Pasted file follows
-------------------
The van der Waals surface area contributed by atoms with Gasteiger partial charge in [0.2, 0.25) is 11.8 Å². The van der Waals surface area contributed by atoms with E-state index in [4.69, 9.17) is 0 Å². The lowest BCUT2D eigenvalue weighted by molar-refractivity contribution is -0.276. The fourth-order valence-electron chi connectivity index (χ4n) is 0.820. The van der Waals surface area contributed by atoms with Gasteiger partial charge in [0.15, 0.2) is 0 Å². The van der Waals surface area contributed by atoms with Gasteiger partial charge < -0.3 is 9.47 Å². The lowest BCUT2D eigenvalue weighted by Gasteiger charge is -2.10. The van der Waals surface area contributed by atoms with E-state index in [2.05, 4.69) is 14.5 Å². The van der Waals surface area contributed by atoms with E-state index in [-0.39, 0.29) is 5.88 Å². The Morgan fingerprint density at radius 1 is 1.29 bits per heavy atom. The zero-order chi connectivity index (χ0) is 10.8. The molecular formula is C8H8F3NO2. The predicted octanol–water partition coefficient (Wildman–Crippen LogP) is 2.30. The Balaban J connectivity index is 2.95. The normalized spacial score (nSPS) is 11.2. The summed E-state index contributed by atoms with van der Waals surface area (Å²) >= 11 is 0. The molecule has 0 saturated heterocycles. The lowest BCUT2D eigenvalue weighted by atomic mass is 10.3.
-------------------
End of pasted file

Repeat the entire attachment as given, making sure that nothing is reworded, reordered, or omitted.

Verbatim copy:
The van der Waals surface area contributed by atoms with Gasteiger partial charge in [0.2, 0.25) is 11.8 Å². The van der Waals surface area contributed by atoms with E-state index in [4.69, 9.17) is 0 Å². The lowest BCUT2D eigenvalue weighted by molar-refractivity contribution is -0.276. The fourth-order valence-electron chi connectivity index (χ4n) is 0.820. The van der Waals surface area contributed by atoms with Gasteiger partial charge in [0.15, 0.2) is 0 Å². The van der Waals surface area contributed by atoms with Gasteiger partial charge < -0.3 is 9.47 Å². The lowest BCUT2D eigenvalue weighted by Gasteiger charge is -2.10. The van der Waals surface area contributed by atoms with E-state index in [2.05, 4.69) is 14.5 Å². The van der Waals surface area contributed by atoms with E-state index in [-0.39, 0.29) is 5.88 Å². The Morgan fingerprint density at radius 1 is 1.29 bits per heavy atom. The zero-order chi connectivity index (χ0) is 10.8. The molecular formula is C8H8F3NO2. The predicted octanol–water partition coefficient (Wildman–Crippen LogP) is 2.30. The Balaban J connectivity index is 2.95. The normalized spacial score (nSPS) is 11.2. The summed E-state index contributed by atoms with van der Waals surface area (Å²) >= 11 is 0. The molecule has 0 saturated heterocycles. The lowest BCUT2D eigenvalue weighted by atomic mass is 10.3.